“99 Homes” is a close-up, in-your-face view of the quasi-dictatorship that occurs when the ideals of capitalism are horribly misused. The first few minutes of the film conjure up images of Nazi soldiers invading a Jewish home. As unbelievable as it is that human beings could do this to each other, it happens.

“99 Homes” is not a slick action thriller or a heralded psychological drama with mega-stars. Yet its impact has you waking up at night with the troubling vision of yourself being placed in the same incomprehensible circumstances. As in films such as Paul Weitz’s “Grandma,” restrictions of a low budget required an intimate style for “99 Homes,” which works well for the story.

Andrew Garfield turns in his best performance to date. He is superbly believable as the young carpenter/contractor whose whole life is turned upside-down by the real estate bust of 2008. Michael Shannon shines as the real estate broker driven by a lust for ever more profit, as he takes advantage of unfortunate victims of unscrupulous bank loans amidst the economic downturn. Laura Dern is excellent as the carpenter’s mother. Also outstanding is Tim Guinee as one of the homeowners.

Rahmin Bahrani has forged a passion project with “99 Homes.” Bahrani’s parents were Iranian immigrants to the U.S. That fact probably helps him step outside his own American society to provide us with a searing and honest vision. He is writer, director and editor and he did extensive research in Florida prior to filming. Many of the characters who appear in the story are real people playing themselves. The story flows, we vividly see emotions at the right points, and the tension builds consistently throughout the film. In 2009, Roger Ebert declared Bahrani “the new great American director.” Luckily, this did not go to Bahrani’s head. He’s has made an impactful and thought-provoking film with “99 Homes.”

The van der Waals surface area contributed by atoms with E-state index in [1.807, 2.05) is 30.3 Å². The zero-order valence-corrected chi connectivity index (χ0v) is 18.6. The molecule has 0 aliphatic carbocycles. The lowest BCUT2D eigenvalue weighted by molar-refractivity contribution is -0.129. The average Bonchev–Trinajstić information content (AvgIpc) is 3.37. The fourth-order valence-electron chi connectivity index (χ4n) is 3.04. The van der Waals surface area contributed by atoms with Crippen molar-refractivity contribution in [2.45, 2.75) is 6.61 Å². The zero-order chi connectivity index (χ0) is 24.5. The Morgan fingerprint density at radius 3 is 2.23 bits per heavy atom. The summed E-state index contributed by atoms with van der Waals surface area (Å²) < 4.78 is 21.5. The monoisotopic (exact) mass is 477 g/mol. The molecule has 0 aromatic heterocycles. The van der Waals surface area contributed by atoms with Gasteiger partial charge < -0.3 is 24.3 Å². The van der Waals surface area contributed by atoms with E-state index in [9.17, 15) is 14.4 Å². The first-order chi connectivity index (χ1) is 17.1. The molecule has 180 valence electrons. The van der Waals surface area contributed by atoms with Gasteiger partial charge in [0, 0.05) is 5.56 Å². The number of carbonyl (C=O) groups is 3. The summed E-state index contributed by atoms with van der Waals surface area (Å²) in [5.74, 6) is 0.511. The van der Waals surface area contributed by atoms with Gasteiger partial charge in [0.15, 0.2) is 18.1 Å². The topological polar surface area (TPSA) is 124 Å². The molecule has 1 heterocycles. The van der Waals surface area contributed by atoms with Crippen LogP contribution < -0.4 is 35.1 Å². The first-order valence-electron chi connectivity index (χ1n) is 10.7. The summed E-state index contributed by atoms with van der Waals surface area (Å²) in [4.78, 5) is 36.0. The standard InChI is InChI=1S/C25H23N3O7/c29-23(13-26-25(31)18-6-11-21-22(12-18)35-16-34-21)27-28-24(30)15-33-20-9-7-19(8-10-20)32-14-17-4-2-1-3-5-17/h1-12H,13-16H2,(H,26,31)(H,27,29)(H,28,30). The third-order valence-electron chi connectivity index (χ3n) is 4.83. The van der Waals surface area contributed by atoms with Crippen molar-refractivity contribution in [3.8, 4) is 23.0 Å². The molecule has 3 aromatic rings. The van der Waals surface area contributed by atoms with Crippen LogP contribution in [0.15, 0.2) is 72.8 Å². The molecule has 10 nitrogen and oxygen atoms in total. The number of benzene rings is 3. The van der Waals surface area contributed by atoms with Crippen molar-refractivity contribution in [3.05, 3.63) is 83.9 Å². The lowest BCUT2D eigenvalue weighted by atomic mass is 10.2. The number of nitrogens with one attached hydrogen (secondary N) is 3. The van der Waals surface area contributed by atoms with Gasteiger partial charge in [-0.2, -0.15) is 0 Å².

This film doesn’t simply display how those who are power-hungry take advantage of the disenfranchised and ruin their lives. It looks at the forces behind what made these tyrants who they are. Cinematographer Bobby Bukowski captures the faces of both the characters and their threatened homes. Production designer Alex DiGerlando has staged the homes skillfully to reflect the people who live in them.

This is a “sleeper film” originally released in August 2014. Since then it has played film festivals throughout the world, including Venice, Telluride, Toronto and Sundance, and has won five awards. Now it’s being re-released in the U.S. with nationwide openings slated for Oct. 9. It should get a lot more attention today as an important commentary on our society. There are many landowners who care about their tenants’ lives and the quality of their holdings. For some moguls, however, real estate becomes a game with an addictive quality like gambling. When you own land that other people live on, it’s too easy to revert to a Middle Ages mentality of lord and serf. “99 Homes” will probably be shown in film classes and history classes in future years.

Rated R. 112 minutes.

Kathryn Whitney Boole was drawn into the entertainment industry as a kid and never left. It has been the backdrop for many awesome adventures with crazy creative people. She now works as a Talent Manager with Studio Talent Group in Santa Monica. Reach her at kwboole@gmail.com. For previously published reviews, see https://kwboole.wordpress.com.

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